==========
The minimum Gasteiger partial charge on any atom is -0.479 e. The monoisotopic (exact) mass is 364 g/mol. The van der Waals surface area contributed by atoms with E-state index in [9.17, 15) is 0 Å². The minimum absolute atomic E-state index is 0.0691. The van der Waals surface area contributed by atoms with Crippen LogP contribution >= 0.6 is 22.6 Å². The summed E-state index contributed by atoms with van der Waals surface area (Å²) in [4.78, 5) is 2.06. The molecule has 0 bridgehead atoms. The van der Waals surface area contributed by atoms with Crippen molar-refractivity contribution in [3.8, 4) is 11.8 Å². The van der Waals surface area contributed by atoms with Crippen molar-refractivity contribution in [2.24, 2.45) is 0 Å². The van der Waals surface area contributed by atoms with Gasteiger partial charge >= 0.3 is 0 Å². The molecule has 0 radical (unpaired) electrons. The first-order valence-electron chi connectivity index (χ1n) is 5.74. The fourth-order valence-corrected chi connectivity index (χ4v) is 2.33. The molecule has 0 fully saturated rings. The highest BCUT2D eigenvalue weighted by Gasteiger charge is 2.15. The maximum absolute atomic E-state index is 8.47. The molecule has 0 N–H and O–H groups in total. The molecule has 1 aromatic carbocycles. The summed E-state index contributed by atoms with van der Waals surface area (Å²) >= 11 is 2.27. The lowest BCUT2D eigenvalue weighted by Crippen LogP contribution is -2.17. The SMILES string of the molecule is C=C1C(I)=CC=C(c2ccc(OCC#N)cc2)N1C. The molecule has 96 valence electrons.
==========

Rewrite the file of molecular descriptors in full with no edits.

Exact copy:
The minimum Gasteiger partial charge on any atom is -0.479 e. The monoisotopic (exact) mass is 364 g/mol. The van der Waals surface area contributed by atoms with E-state index in [9.17, 15) is 0 Å². The minimum absolute atomic E-state index is 0.0691. The van der Waals surface area contributed by atoms with Crippen LogP contribution >= 0.6 is 22.6 Å². The summed E-state index contributed by atoms with van der Waals surface area (Å²) in [4.78, 5) is 2.06. The molecule has 0 bridgehead atoms. The van der Waals surface area contributed by atoms with Crippen molar-refractivity contribution in [3.8, 4) is 11.8 Å². The van der Waals surface area contributed by atoms with Crippen molar-refractivity contribution in [2.24, 2.45) is 0 Å². The van der Waals surface area contributed by atoms with Gasteiger partial charge >= 0.3 is 0 Å². The molecule has 0 radical (unpaired) electrons. The first-order valence-electron chi connectivity index (χ1n) is 5.74. The fourth-order valence-corrected chi connectivity index (χ4v) is 2.33. The molecule has 0 fully saturated rings. The highest BCUT2D eigenvalue weighted by Gasteiger charge is 2.15. The maximum absolute atomic E-state index is 8.47. The molecule has 0 N–H and O–H groups in total. The molecule has 1 aromatic carbocycles. The summed E-state index contributed by atoms with van der Waals surface area (Å²) >= 11 is 2.27. The lowest BCUT2D eigenvalue weighted by Crippen LogP contribution is -2.17. The SMILES string of the molecule is C=C1C(I)=CC=C(c2ccc(OCC#N)cc2)N1C. The molecule has 96 valence electrons.